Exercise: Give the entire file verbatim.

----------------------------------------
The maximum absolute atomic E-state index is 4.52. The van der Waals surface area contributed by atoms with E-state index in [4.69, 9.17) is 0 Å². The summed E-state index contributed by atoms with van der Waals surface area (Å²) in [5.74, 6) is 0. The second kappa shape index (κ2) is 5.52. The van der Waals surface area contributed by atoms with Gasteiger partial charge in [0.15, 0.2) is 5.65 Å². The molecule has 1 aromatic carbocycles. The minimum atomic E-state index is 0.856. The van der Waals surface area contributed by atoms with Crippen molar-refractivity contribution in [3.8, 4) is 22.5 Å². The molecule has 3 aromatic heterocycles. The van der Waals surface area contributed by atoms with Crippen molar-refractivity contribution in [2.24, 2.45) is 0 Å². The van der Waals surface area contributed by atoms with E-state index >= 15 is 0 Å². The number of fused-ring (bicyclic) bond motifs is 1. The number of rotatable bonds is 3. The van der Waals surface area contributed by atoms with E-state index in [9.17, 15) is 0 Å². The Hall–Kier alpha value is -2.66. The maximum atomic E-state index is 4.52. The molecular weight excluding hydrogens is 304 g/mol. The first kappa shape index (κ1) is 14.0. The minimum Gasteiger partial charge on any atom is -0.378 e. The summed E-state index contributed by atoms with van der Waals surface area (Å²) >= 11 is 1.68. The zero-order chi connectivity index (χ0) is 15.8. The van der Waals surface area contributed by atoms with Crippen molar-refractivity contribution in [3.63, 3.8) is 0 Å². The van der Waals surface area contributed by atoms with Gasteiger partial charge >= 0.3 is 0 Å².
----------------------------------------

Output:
The maximum absolute atomic E-state index is 4.52. The van der Waals surface area contributed by atoms with E-state index in [4.69, 9.17) is 0 Å². The summed E-state index contributed by atoms with van der Waals surface area (Å²) in [5.74, 6) is 0. The second kappa shape index (κ2) is 5.52. The van der Waals surface area contributed by atoms with Gasteiger partial charge in [0.15, 0.2) is 5.65 Å². The molecule has 1 aromatic carbocycles. The minimum atomic E-state index is 0.856. The van der Waals surface area contributed by atoms with Crippen molar-refractivity contribution in [3.8, 4) is 22.5 Å². The molecule has 3 aromatic heterocycles. The van der Waals surface area contributed by atoms with Crippen molar-refractivity contribution in [2.24, 2.45) is 0 Å². The van der Waals surface area contributed by atoms with E-state index >= 15 is 0 Å². The number of fused-ring (bicyclic) bond motifs is 1. The number of rotatable bonds is 3. The van der Waals surface area contributed by atoms with E-state index in [9.17, 15) is 0 Å². The Hall–Kier alpha value is -2.66. The maximum atomic E-state index is 4.52. The molecular weight excluding hydrogens is 304 g/mol. The first kappa shape index (κ1) is 14.0. The minimum Gasteiger partial charge on any atom is -0.378 e. The summed E-state index contributed by atoms with van der Waals surface area (Å²) >= 11 is 1.68. The zero-order chi connectivity index (χ0) is 15.8. The van der Waals surface area contributed by atoms with Crippen molar-refractivity contribution in [3.63, 3.8) is 0 Å². The van der Waals surface area contributed by atoms with Gasteiger partial charge >= 0.3 is 0 Å².